My guess is that you’ve never considered what motorcycles, medical illustrators, Madrid, two cameras that can see into the Infra Red, and underdrawings in Renaissance-era paintings have in common. Frankly, before last summer I hadn’t either, and now that I’ve started out this way it’s going to take some work to connect all of these things together. To do it, I’m going to break this post into two parts. Today I’ll give my side of the story and tomorrow you’ll hear from my new friend, Charles Falco, who will tell his.
Part I: Making the Connections
The year: 1998
The place: Madrid, Spain.
In Madrid I was learning encuadernación and life drawing when I met Zina Deretsky who at the time was illustrating many different species of Iberian lacewings at the same Universidad Complutense. We became good friends and began trading stories on our walks to la Universidad. My stories revolved around my upbringing in the agra-centric world of Indiana – topics included sports, people I knew in Future Farmers of America (FFA), unnecessarily large trucks owned by adolescent boys, and a now-defunct yearly event at my high school called “Farm Day.” Farm Day was amazing, but I’m not going into that here. Zina’s stories revolved around sunny California, Yale, and her quasi-scientific vodka sampling. She went on to grad school at Johns Hopkins and later became an illustrator who works for the National Science Foundation. And after grad school in New York, I went on to come back to Indiana as an art conservator for the IMA.
So, last summer I was more than happy to help Zina organize a workshop at the IMA for the American Medical Illustrators Annual Meeting. And how did Zina get to Indy from her D.C. area home? By motorcycle, of course
I quickly found out that one of the big highlights of the AMI Annual Meeting is the “Salon” where medical illustrators exhibit and celebrate their recent illustrations and projects. After checking out some of gruesomely fascinating work (that one of the car accident for the court trial still troubles me) we bumped into University of Arizona PhD student, Aimee Allen, who had just finished teaching a workshop with Zina on drawing with camera obscuras. The cameras that they used for the workshop happened to be owned by Charles Falco (who from here on, for sake of continuity and accuracy, will be referred to simply as “Falco”).
Falco was at the AMI Annual Meeting giving a couple of lectures including one on the “Use of Mirrors and Optics in Early Renaissance Painting.” Knowing a little about the Falco from his work on the Hockney-Falco thesis, and as the co-curator of “The Art of the Motorcycle” at the Guggenheim Museum, I really wanted to catch one of his lectures. But I never could get away from the IMA to go hear him.
To make a long story short, Falco, Aimee, and Zina came by the conservation lab to have a look on the work currently being done on the renaissance-era painting by Sebestian Mainardi. You may have seen this work in the Star Studio as part of the conservation exhibition. If not, here’s an introductory video:
Note: as of last month you can now come and visit the painting installed in the Clowes Courtyard. (Yeah, it’s worth a special trip!)
I was surprised when Falco brought a modified digital SLR camera with him that allowed him to photograph the Infrared Region (IR) of the electromagnetic spectrum. Conservators have been using IR cameras as an examination and documentation technique for decades, but usually the process requires a more complicated set up than the SLR camera Falco was carrying around.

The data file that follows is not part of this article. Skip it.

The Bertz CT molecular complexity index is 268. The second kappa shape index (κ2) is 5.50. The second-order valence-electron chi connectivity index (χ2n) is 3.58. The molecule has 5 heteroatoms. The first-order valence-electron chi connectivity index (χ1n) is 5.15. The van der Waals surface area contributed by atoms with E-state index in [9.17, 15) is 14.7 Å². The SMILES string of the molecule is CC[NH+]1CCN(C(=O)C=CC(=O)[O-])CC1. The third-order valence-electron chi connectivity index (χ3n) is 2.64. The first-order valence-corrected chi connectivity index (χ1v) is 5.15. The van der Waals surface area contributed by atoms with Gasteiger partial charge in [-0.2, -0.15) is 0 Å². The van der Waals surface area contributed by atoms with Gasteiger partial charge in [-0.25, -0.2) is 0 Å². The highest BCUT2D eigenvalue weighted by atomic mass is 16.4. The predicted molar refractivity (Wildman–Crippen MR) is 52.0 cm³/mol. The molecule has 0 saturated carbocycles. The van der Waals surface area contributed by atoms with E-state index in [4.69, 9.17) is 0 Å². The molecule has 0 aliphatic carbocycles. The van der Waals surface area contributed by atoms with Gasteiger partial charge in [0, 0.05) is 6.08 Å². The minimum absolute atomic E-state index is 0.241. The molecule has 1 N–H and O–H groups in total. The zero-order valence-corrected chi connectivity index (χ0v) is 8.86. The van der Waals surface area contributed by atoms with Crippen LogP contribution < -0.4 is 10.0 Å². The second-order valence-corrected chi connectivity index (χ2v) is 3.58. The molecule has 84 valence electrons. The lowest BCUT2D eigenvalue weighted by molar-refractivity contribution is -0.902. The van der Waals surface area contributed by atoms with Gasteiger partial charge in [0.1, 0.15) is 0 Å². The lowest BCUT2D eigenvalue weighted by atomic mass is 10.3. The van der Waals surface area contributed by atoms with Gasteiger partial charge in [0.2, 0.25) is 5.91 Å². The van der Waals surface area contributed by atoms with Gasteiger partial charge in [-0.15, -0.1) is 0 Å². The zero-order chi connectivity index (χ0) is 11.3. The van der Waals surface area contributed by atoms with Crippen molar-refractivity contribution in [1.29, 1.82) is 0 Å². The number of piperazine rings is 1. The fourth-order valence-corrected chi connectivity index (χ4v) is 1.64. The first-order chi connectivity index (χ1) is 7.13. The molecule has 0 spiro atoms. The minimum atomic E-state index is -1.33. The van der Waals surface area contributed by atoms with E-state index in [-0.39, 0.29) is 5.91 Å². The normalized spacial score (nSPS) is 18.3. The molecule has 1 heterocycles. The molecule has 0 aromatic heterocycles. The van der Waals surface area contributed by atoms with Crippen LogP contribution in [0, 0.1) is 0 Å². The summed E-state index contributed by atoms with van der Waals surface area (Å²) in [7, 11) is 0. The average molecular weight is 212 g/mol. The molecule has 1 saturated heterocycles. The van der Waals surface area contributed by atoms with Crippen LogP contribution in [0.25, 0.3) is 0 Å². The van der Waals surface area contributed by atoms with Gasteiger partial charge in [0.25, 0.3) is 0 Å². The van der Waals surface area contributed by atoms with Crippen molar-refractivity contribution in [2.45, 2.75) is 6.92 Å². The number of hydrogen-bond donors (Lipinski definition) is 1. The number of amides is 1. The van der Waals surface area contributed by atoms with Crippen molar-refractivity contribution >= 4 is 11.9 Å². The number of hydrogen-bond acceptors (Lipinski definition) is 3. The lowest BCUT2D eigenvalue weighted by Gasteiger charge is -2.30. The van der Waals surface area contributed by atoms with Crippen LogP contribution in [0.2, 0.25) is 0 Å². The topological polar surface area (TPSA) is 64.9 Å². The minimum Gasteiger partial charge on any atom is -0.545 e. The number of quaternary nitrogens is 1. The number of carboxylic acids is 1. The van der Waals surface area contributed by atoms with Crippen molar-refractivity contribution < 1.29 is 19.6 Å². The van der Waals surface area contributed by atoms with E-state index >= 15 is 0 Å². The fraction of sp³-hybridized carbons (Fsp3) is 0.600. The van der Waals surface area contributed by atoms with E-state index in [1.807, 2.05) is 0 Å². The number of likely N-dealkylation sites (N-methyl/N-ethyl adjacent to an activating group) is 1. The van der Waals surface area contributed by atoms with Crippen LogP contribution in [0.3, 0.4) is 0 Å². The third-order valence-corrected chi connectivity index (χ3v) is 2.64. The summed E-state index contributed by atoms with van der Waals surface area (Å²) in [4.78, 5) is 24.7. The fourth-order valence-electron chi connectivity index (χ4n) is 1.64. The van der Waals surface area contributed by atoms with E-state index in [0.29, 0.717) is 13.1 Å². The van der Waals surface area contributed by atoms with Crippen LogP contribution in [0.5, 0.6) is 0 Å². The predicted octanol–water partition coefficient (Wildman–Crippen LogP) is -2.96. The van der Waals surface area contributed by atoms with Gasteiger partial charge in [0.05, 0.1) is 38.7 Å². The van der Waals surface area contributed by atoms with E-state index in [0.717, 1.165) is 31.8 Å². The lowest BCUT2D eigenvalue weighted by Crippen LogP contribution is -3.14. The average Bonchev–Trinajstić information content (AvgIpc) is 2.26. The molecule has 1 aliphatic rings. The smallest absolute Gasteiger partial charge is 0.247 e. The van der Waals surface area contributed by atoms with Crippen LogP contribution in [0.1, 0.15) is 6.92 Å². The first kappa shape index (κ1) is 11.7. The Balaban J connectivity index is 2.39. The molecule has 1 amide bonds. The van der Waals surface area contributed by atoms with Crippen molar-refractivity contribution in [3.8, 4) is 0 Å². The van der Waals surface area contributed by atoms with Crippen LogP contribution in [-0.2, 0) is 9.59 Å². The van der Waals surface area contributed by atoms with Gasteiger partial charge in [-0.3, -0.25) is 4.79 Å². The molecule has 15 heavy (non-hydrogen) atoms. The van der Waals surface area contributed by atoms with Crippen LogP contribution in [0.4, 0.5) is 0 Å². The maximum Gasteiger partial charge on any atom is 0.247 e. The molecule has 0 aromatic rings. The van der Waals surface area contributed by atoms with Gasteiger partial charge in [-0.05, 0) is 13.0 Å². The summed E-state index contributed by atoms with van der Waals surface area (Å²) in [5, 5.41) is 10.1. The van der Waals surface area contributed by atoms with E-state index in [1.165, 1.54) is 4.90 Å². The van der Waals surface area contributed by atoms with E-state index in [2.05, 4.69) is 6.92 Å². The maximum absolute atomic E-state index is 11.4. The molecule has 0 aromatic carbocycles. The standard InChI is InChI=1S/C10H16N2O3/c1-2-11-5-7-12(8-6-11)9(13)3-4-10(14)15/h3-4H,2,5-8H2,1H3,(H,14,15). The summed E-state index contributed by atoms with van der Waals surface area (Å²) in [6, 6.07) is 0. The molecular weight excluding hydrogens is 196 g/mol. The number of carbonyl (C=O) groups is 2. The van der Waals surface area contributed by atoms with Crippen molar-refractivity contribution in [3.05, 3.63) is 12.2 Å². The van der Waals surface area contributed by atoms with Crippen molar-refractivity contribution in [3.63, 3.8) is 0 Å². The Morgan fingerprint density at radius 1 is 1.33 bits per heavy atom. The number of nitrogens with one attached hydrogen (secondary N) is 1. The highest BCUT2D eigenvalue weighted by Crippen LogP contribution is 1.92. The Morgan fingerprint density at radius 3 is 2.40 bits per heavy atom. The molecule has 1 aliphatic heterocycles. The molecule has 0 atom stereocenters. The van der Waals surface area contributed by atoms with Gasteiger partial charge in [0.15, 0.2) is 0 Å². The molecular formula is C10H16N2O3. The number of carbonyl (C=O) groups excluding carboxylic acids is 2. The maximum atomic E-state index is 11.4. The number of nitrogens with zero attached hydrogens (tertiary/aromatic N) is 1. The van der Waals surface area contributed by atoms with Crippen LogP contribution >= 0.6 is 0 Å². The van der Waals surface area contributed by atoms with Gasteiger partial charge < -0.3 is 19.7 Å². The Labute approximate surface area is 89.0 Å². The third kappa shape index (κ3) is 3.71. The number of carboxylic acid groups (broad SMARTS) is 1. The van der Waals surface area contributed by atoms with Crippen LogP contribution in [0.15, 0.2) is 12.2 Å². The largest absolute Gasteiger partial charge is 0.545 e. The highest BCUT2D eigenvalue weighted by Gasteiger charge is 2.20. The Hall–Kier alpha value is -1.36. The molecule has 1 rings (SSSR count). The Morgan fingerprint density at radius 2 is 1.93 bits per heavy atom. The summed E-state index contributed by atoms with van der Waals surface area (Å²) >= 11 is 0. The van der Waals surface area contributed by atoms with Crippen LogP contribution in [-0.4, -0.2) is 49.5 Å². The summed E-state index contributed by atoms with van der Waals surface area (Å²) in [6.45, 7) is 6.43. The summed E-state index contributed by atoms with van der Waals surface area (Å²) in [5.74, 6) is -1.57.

You now might have realized that the first image in this post looks a little different. It’s not that it’s black and white: it’s an IR image taken by Falco’s camera in front of the Mainardi.
For example, the IMA has owned an IR video camera in its lab for close to 30 years. Being able to see into the IR is particularly helpful when looking at paintings that have underdrawings – literally I mean drawings underneath the paint layers that artists would have used as guides while making paintings (if you want to see how a renaissance artist would have used an under drawing in a panel painting go here). Simply stated, using an IR camera to look at a painting allows us to “see” behind certain paint layers. This is quite helpful for conservators doing research into an artist’s techniques and materials and it can also guide conservators in their approach in the event an intervention is required.
Having Falco visit when he did was convenient because a few weeks prior we were visited by Laurence Robinson of Opus Instruments Ltd. who came to the IMA from the UK to demonstrate a new digital IRR camera system. This “Osiris” camera is fabulous. It produces high-quality and high-resolution digital images using an array of sensors. This camera has the capacity to see into a greater range of the IR spectrum than the camera that Falco brought with him. Though this camera is rather portable, it’s not nearly as portable as Falco’s modified hand-held SLR camera. Also it’s considerably more expensive and requires some expertise to use properly.
Obviously, we were all thrilled to escort Falco and the rest of the gang around the lab as they looked at and photographed some other paintings that we had recently examined using the Osiris camera. Falco snapped away in the lab and up in the galleries. We were impressed with the immediate results of his easy-to-use camera.
And it’s at this point in the story that I will stop. You’ll have to come back tomorrow to read Falco’s side of the story. I’ll give you a hint, though, he shows some great examples of what he’s been seeing with his camera for the past year, and also talks about an upcoming publication in the July 2009 issue of the ‘Review of Scientific Instruments’.